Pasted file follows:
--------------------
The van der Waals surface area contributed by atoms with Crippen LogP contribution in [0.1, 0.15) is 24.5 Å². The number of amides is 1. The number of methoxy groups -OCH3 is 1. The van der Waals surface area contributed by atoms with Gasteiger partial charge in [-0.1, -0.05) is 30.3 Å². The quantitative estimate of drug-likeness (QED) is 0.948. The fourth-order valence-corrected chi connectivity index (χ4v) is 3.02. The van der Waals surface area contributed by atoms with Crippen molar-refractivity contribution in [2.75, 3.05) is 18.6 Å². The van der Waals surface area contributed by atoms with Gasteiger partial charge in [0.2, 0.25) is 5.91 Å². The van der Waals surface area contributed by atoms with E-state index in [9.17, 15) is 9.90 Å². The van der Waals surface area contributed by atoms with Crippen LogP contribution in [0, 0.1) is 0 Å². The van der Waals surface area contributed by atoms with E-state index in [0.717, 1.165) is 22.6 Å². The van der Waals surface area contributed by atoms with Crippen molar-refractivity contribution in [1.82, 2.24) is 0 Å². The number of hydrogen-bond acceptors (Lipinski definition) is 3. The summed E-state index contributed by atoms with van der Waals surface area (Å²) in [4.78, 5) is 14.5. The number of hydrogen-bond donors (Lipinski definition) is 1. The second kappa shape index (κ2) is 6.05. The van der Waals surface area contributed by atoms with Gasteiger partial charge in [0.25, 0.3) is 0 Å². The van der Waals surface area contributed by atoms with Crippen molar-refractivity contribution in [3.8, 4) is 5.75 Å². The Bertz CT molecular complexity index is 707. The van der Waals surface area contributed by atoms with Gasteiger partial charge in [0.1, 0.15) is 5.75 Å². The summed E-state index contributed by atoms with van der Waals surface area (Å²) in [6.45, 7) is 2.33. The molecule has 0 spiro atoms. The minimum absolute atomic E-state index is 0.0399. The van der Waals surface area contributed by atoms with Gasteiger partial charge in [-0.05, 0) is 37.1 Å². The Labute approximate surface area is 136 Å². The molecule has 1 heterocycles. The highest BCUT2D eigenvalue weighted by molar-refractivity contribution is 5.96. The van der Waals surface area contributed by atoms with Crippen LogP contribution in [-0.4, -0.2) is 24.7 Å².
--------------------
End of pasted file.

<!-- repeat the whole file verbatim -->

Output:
The van der Waals surface area contributed by atoms with Crippen LogP contribution in [0.1, 0.15) is 24.5 Å². The number of amides is 1. The number of methoxy groups -OCH3 is 1. The van der Waals surface area contributed by atoms with Gasteiger partial charge in [-0.1, -0.05) is 30.3 Å². The quantitative estimate of drug-likeness (QED) is 0.948. The fourth-order valence-corrected chi connectivity index (χ4v) is 3.02. The van der Waals surface area contributed by atoms with Crippen molar-refractivity contribution in [2.75, 3.05) is 18.6 Å². The van der Waals surface area contributed by atoms with Gasteiger partial charge in [0.2, 0.25) is 5.91 Å². The van der Waals surface area contributed by atoms with E-state index in [9.17, 15) is 9.90 Å². The van der Waals surface area contributed by atoms with Crippen LogP contribution in [0, 0.1) is 0 Å². The van der Waals surface area contributed by atoms with E-state index in [0.717, 1.165) is 22.6 Å². The van der Waals surface area contributed by atoms with Crippen molar-refractivity contribution in [1.82, 2.24) is 0 Å². The number of hydrogen-bond acceptors (Lipinski definition) is 3. The summed E-state index contributed by atoms with van der Waals surface area (Å²) in [4.78, 5) is 14.5. The number of hydrogen-bond donors (Lipinski definition) is 1. The second kappa shape index (κ2) is 6.05. The van der Waals surface area contributed by atoms with Gasteiger partial charge in [0.25, 0.3) is 0 Å². The van der Waals surface area contributed by atoms with Crippen molar-refractivity contribution in [3.8, 4) is 5.75 Å². The Bertz CT molecular complexity index is 707. The van der Waals surface area contributed by atoms with Gasteiger partial charge in [0.1, 0.15) is 5.75 Å². The summed E-state index contributed by atoms with van der Waals surface area (Å²) in [6.45, 7) is 2.33. The molecule has 0 spiro atoms. The minimum absolute atomic E-state index is 0.0399. The van der Waals surface area contributed by atoms with Gasteiger partial charge in [-0.05, 0) is 37.1 Å². The Labute approximate surface area is 136 Å². The molecule has 1 heterocycles. The highest BCUT2D eigenvalue weighted by molar-refractivity contribution is 5.96. The van der Waals surface area contributed by atoms with Crippen LogP contribution in [-0.4, -0.2) is 24.7 Å².